Water politics: SYL canal could pose national threat, warns Punjab CM

The SYL canal water dispute, which is almost five decades old, has seen some developments. Punjab and Haryana have made a recent attempt to come to a suitable conclusion regarding the ongoing water dispute.

Punjab Chief Minister Capt. Amarinder Singh said Punjab will burn and the state’s water-sharing dispute with Haryana will transform into a national security problem if the Satluj-Yamuna Link Canal is completed, warned the Centre. The virtual meeting, held on Tuesday, was also attended by Union Minister Gajendra Singh Shekhawat and Haryana Chief Minister Manohar Lal Khattar. The Punjab CM described the meeting as “positive and cordial.”

Last month, the apex court had directed the two chief ministers to discuss the completion of the SYL canal.

The developments

“You have to look at the issue from the national security perspective. If you decide to go ahead with SYL, Punjab will burn and it will become a national problem, with Haryana and Rajasthan also suffering the impact,” Capt Singh added.

At the recent virtual meeting, Capt Singh demanded a tribunal to make a fresh time-bound assessment of the water availability. He demands a complete share of water for Punjab from the total available water resource including from River Yamuna.

Indicating a national security risk, Capt Singh said that Punjab remained at risk from all quarters. He said that Pakistan was continuing with attempts to foment trouble and was trying to revive the separatist movement through the banned Sikhs for Justice (SFJ) organisation.

Haryana CM Khattar said, “We maintained our stance that the SYL should be constructed. The Supreme Court too has said that,” he told reporters after the meeting.

Several decades later, SYL dispute continues

Construction of the canal began in 1982. The water dispute, however, dates back to 1966 when the states of Punjab and Haryana came into existence. Haryana had demanded a large chunk of river water which Punjab refused to provide, contending it didn’t have surplus water.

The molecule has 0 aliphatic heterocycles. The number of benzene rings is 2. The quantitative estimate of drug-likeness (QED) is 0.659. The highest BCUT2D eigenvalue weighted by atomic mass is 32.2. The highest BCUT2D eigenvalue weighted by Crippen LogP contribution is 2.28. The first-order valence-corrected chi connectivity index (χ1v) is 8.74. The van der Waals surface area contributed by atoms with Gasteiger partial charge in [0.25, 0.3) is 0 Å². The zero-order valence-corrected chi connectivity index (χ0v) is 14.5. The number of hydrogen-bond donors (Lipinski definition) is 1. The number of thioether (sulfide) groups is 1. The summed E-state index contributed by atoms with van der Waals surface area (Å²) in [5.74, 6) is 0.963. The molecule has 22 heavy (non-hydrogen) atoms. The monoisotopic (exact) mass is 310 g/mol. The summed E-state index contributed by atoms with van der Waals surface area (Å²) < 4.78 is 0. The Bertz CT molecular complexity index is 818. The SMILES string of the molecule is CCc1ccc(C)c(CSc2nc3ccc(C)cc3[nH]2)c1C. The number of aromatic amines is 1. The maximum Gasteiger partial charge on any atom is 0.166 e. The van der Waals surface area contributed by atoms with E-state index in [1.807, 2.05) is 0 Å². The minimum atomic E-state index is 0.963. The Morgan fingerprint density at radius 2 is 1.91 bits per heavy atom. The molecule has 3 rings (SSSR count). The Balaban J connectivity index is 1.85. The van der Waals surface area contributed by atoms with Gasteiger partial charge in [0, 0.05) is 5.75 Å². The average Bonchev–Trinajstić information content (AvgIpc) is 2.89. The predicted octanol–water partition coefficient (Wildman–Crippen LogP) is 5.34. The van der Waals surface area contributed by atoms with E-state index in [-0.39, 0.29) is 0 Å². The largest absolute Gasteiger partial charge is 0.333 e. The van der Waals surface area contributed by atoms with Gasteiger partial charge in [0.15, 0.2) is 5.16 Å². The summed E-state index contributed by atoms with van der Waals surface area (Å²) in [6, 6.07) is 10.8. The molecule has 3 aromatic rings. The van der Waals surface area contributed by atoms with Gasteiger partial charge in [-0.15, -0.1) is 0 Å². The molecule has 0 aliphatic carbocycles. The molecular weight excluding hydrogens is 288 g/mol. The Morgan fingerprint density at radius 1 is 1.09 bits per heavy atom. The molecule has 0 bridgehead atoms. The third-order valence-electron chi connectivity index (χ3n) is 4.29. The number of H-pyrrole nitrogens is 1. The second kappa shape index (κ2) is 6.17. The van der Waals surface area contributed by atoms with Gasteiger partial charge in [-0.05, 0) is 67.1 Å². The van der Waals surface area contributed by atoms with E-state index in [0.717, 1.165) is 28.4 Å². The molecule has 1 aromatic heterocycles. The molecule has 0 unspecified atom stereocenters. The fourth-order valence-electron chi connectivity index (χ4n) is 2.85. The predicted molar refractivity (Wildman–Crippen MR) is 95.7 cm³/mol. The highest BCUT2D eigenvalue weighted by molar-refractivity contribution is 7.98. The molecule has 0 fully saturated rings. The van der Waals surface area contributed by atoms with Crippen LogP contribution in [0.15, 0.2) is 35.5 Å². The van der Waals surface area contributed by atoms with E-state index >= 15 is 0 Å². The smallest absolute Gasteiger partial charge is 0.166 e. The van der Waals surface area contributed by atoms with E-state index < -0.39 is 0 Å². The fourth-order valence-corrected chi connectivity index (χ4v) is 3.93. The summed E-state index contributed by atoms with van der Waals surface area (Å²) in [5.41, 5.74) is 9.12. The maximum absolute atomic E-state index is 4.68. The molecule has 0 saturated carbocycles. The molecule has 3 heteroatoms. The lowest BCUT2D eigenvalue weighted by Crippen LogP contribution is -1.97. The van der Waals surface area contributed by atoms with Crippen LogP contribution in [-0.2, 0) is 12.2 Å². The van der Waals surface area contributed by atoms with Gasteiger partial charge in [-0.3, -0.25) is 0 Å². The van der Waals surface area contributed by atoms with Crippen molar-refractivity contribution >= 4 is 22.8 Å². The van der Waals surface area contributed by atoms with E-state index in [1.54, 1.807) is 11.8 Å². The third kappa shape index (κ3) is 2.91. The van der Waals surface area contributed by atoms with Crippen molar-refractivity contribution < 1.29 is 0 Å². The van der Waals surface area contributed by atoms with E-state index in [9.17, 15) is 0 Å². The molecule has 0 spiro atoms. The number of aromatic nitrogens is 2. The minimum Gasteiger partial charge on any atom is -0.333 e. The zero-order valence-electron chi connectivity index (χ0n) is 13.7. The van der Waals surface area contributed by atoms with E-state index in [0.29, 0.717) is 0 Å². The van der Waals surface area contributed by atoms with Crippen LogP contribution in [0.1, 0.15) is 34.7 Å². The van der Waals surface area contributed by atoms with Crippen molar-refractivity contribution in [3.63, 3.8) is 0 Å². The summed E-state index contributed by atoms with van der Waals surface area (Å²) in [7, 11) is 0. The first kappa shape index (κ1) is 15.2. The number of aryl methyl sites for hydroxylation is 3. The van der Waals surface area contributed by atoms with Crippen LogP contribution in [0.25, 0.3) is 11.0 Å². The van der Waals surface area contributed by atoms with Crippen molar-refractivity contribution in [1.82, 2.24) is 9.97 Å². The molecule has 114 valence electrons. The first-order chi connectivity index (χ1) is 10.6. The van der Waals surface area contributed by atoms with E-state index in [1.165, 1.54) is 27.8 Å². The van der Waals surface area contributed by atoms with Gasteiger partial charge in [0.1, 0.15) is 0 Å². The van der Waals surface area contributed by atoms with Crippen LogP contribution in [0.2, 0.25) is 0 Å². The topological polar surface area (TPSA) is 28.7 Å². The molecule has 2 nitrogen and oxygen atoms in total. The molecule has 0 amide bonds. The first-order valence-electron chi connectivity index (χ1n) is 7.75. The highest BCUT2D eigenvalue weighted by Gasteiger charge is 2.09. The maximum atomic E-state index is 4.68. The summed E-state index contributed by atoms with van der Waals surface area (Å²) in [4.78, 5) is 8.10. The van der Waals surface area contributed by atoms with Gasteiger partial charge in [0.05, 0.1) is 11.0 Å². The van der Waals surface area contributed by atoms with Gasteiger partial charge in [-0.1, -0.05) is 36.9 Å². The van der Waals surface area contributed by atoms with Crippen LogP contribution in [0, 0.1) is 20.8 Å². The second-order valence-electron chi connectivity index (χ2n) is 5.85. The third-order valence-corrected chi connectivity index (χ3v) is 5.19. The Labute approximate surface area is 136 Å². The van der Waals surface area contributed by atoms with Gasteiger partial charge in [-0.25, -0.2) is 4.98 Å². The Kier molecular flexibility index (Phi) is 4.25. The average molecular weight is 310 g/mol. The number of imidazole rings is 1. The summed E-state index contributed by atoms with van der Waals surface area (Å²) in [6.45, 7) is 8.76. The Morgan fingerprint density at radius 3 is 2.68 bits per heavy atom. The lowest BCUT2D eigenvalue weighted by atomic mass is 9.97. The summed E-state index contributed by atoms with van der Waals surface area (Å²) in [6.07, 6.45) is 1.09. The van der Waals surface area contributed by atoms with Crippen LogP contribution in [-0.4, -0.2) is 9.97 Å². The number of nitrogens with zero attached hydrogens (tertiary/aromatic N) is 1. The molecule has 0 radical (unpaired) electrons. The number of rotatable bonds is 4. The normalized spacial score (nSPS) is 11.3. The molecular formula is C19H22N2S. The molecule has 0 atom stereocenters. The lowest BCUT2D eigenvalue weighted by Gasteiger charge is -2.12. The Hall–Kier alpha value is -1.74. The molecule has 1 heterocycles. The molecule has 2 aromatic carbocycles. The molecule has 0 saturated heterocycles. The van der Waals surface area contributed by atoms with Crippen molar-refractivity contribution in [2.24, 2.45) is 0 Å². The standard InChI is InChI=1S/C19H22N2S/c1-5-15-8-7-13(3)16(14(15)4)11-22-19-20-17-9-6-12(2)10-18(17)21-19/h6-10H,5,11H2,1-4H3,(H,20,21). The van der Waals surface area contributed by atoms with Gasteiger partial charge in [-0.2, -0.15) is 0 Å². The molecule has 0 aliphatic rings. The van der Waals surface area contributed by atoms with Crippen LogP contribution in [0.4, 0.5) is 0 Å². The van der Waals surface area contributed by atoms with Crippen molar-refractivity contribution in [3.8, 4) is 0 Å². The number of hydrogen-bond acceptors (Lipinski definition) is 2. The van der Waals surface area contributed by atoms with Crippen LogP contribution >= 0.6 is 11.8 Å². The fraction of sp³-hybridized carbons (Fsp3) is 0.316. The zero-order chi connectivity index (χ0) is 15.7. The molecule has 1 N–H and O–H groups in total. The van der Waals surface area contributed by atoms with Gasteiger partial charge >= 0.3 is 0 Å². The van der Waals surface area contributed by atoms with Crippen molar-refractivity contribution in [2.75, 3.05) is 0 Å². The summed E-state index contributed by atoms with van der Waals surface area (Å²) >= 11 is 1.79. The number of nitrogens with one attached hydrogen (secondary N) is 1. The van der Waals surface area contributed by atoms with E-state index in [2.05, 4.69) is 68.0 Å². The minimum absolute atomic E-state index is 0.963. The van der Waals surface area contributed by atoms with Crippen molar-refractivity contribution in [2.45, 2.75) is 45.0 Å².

In 1975, the Indira Gandhi government reinforced an executive order dividing the waters between Punjab and Haryana. The canal was commissioned to facilitate sharing.

“The Punjab Act cannot be said to be in accordance with the provisions of the Constitution and by virtue of the said Act, Punjab cannot nullify the judgment and decree referred to herein above and terminate the December 1981 agreement,” the Supreme Court had said.

“Why would I not agree to give water if we had it,”

Punjab cm: capt. amarinder singh

Transfer of Proprietary Rights Bill, 2016

In 2016, the PUNJAB Assembly unanimously passed the contentious Punjab Satluj Yamuna Link Canal Land (Transfer of Proprietary Rights) Bill, 2016. The bill proposes to re-vest property rights to the owners of nearly 3,928 acres of land acquired to construct the SYL canal. Source: The Indian Express

It was moved by then Chief Minister Parkash Singh Badal. Badal addressed the concerns of the farmers by stating that no money should be recovered from the farmers upon returning the land acquired for SYL. The bill that was tabled after the question hour triggered a war of credit between the legislators of treasury and Opposition benches.

Congress Legislative Party (CLP) leader Charanjit Singh Channi said, “Punjab is facing a water crisis already. We cannot afford to give away a drop of water as our underground table would fall further. About 3,928 acres of land are under SYL. It should be given back to the farmers and they should not be asked to return the money.”

The CLP leader, recalling the Termination of Punjab’s Termination of River Waters Act, 2004, reminded the House that it was former CM Capt Amarinder Singh who had brought that bill while caring little about his chair. “Even today it is the Opposition that is prompting the government to bring in the bill,” said Channi.

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